Years ago, we started a project that required us to be onsite reviewing case files to collect data. To do this, we used a password-protected database pre-populated with some basic information, including names, birth dates, and services being used, stored on a flash drive. Can you already see where this is going? Although we had a password for the database, it was not encrypted, nor was the flash drive itself, so could potentially be hacked. When the flash drive went missing one day (we think accidentally thrown away with some papers), we suddenly started thinking of all the nightmare scenarios that could happen to the vulnerable people for whom we had data. You’ve seen similar stories in the news, including a recent theft of an unencrypted laptop. It was difficult to go through an experience like this, but it made us a stronger and more data secure organization early on in our business development. Out of this incident we developed a 4-pronged response which we have never had to use since:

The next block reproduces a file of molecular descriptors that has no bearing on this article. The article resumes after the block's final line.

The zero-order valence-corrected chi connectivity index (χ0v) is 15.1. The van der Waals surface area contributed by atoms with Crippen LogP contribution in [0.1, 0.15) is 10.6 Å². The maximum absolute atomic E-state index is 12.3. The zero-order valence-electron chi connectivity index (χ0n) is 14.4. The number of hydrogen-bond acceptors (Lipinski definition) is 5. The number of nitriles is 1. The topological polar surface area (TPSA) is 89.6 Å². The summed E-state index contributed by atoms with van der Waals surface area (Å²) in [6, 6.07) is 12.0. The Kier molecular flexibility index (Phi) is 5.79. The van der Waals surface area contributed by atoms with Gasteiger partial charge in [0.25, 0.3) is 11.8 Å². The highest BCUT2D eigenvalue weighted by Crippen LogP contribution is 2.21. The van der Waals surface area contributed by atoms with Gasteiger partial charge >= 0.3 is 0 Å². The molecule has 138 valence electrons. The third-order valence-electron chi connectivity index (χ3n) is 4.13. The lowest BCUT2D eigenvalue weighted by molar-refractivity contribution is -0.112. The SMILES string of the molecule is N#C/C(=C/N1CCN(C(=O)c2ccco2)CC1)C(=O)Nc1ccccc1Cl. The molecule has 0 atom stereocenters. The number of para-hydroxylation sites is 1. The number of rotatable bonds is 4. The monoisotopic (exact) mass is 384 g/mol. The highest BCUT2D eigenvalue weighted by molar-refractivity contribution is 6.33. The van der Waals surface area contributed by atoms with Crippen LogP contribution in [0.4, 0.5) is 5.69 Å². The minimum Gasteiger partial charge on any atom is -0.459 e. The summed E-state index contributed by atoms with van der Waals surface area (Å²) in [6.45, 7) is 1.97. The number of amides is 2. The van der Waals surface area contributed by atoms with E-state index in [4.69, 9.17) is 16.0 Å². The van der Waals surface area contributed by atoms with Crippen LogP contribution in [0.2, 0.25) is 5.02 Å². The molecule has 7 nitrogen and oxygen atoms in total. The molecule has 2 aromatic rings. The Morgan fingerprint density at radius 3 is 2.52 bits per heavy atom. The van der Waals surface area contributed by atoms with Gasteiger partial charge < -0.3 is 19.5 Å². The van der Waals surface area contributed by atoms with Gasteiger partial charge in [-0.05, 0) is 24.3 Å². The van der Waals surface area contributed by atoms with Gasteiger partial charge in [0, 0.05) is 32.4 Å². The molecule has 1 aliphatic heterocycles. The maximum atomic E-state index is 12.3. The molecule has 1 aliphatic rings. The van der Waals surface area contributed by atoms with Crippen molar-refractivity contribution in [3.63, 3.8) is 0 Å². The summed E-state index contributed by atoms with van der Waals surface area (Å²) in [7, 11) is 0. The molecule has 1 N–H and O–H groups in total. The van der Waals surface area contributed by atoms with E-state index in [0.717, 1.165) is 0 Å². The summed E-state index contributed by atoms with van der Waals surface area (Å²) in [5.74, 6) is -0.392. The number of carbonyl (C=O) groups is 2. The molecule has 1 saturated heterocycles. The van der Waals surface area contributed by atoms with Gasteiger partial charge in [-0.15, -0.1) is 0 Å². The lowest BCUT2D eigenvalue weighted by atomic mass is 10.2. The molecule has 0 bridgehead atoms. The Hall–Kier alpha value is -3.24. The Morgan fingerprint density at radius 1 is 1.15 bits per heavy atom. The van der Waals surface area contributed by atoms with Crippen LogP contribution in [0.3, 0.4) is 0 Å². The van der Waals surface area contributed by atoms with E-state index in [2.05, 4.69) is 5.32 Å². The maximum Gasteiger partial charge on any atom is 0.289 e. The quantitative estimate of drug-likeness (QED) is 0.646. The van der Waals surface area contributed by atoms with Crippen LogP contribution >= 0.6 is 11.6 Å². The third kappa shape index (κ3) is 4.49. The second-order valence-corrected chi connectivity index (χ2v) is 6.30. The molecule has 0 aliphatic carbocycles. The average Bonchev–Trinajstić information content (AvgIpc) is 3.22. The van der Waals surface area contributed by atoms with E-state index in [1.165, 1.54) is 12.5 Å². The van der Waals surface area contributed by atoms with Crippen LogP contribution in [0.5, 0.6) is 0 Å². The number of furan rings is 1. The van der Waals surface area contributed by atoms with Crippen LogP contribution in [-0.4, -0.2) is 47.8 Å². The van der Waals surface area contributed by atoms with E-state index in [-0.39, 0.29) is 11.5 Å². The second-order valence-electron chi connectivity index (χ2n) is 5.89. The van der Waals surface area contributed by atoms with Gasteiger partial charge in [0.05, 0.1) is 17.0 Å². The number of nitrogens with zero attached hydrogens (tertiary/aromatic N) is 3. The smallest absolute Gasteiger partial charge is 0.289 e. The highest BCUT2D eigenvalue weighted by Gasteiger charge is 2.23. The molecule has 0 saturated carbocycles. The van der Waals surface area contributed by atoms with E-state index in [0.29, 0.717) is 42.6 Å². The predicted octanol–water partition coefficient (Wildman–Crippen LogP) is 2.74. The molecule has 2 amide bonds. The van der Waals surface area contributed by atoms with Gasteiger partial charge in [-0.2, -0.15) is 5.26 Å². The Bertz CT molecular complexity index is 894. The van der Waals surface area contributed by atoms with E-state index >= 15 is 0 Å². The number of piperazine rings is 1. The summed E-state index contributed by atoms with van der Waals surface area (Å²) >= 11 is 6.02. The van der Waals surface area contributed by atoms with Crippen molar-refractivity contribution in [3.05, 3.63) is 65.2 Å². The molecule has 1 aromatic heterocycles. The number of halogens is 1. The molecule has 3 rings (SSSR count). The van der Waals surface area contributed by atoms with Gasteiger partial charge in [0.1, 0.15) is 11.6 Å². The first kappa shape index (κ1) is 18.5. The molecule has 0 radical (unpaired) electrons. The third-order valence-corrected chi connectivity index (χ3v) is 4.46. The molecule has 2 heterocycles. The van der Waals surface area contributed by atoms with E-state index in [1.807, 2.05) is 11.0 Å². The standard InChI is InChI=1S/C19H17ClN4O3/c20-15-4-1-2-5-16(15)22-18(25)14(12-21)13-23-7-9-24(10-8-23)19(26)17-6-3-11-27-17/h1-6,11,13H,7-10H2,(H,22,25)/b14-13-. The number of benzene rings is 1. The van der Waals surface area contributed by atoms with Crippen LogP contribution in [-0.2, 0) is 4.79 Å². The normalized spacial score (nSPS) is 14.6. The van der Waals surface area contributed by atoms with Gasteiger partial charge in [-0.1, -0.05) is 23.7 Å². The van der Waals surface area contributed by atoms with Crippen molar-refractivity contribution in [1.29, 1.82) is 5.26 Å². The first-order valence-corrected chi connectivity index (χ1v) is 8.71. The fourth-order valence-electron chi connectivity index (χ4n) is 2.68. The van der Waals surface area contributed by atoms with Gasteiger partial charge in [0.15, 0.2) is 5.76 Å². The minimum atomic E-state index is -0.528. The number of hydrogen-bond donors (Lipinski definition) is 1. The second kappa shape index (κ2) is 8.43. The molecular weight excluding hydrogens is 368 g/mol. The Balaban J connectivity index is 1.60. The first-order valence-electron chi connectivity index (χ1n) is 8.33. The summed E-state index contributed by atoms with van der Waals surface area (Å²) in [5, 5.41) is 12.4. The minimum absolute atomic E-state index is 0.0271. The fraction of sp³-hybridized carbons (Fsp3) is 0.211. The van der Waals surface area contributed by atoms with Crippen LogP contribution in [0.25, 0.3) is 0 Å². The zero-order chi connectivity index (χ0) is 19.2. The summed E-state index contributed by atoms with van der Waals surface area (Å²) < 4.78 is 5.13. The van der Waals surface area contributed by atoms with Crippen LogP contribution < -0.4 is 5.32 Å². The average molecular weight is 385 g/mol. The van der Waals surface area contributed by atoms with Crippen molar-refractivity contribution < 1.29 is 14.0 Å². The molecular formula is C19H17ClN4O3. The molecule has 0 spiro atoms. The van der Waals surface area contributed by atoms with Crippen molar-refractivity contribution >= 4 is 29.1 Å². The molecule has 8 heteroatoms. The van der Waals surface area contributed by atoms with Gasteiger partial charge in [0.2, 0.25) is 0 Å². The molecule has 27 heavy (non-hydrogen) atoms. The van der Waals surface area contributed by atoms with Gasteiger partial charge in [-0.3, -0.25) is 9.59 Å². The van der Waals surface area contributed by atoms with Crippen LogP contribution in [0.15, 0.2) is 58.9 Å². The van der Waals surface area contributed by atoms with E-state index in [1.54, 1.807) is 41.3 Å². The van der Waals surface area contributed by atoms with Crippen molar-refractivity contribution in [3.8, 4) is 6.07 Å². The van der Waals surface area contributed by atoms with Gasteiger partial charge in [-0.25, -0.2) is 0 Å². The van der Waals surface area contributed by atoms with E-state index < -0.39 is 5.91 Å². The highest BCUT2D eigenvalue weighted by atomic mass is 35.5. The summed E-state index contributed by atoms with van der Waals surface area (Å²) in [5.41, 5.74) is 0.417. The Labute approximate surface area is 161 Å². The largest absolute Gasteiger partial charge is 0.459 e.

• Directly notify the client that there may be a security risk and assume full responsibility for any fallout from the error
  • Minimize the immediate problem by notifying all affected individuals and providing them with some electronic protections (credit monitoring and identity theft insurance).
  • Develop practices which reduce the likelihood of error. For example, for this project, we now have a practice of wearing the flashdrive on a lanyard during transport.
Implement systems that eliminate risks. By encrypting data, leaving data in a locked office when possible, and only accessing data through hosted systems (rather than having them on a local drive or computer) there are fewer chances that information can fall into the wrong hands.

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